Industry super has launched a social media blitz attacking proposals to ditch an increase in the superannuation rate floated by Morrison government backbenchers and in a review of the retirement savings system.
The campaign includes the claim that, if the changes being considered go ahead, “you might have to sell your family home to fund your retirement”, as well as an attack on politicians who “already get more super than you” but want to “cut your super by $1,500 each year”.
Most federal politicians receive super of 15.4% of their wages, compared with the 9.5% enjoyed by most Australian workers.
The peak body representing the sector, Industry Super Australia, expects its campaign, which launched on Thursday, will reach up to 1 million Australians through ads on Facebook and other social media platforms.
It is the first major negative campaign from the industry sector, which is made up of funds jointly run by employers and unions, since 2017 when it put to air a controversial TV commercial comparing the role of banks in super to foxes in a henhouse.
“Our members expect us to protect their financial interests and warn them about changes that will leave them worse off at retirement and that’s exactly what this campaign will do,” said ISA’s chief executive, Bernie Dean.
The campaign will target people who are near retirement, who ISA claims are most at risk of being forced to sell their homes if a legislated increase to super is abandoned, and under-35s, many of whom drew up to $20,000 from their retirement savings under emergency rules brought in by the treasurer, Josh Frydenberg, during the coronavirus crisis.
It will run alongside an existing TV ad campaign that touts the benefits of planned increases to superannuation.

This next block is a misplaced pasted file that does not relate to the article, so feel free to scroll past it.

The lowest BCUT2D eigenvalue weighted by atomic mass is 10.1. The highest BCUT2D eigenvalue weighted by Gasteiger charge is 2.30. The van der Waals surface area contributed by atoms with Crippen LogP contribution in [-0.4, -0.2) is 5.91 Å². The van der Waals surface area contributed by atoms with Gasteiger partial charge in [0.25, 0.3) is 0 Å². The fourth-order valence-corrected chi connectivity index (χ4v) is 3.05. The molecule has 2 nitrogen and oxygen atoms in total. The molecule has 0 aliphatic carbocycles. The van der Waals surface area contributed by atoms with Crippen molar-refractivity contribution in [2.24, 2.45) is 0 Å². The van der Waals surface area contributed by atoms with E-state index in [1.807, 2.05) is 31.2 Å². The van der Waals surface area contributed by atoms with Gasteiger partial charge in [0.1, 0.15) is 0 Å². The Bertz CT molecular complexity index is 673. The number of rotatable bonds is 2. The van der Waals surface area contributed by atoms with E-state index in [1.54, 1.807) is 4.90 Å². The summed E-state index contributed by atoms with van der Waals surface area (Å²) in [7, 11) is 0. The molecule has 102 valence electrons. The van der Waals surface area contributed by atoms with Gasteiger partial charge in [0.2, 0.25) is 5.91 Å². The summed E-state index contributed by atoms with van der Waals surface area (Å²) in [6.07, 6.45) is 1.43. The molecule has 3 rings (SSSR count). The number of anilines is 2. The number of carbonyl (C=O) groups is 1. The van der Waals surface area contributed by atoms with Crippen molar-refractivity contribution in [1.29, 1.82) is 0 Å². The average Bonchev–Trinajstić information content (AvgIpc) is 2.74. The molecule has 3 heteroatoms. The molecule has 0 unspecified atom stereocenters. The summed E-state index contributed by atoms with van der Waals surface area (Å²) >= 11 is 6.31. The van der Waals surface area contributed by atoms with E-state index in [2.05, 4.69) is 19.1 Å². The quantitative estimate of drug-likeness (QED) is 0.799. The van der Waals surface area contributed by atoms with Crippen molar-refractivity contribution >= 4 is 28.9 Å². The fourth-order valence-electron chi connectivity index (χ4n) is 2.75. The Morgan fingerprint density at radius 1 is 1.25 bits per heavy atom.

Employer contributions to superannuation are legislated to rise to 10% from 1 July, and to 12% by 1 July 2025.
But backbench Liberals used the coronavirus crisis last year to increase pressure on the minister for superannuation, Jane Hume, not to increase the super guarantee rate, and in November the government used the release of a wide-ranging review of the retirement savings system to pave the way towards scrapping the rise.
The retirement income review also floated the idea that people could help pay for their retirement by borrowing money against the family home through a reverse mortgage.
Hume endorsed reverse mortgages for retirees in an opinion piece for the Australian Financial Review.
Dean said it was “time for the government to leave people’s super alone”.
“Some federal politicians want the prime minister to break his election promise and cut the super rate,” he said. If they get their way, millions of Australians would be forced to work longer or retire with less.
“Some politicians think it is fine to cut super and then tell older Australians that they should sell the family home to fund a reasonable standard of living at retirement – or tell younger Australians they must sacrifice their retirement savings to buy a home.”
He drew a parallel between the debate about superannuation and the Liberal backbencher Tim Wilson’s successful campaign before the last election against Labor’s proposal to stop investors receiving cash refunds of franking credits.
“The franking credits issue has demonstrated how suspicious Australians are of policies that will cut their retirement savings, especially coming from politicians who are on a rolled-gold taxpayer funded retirement scheme,” he said.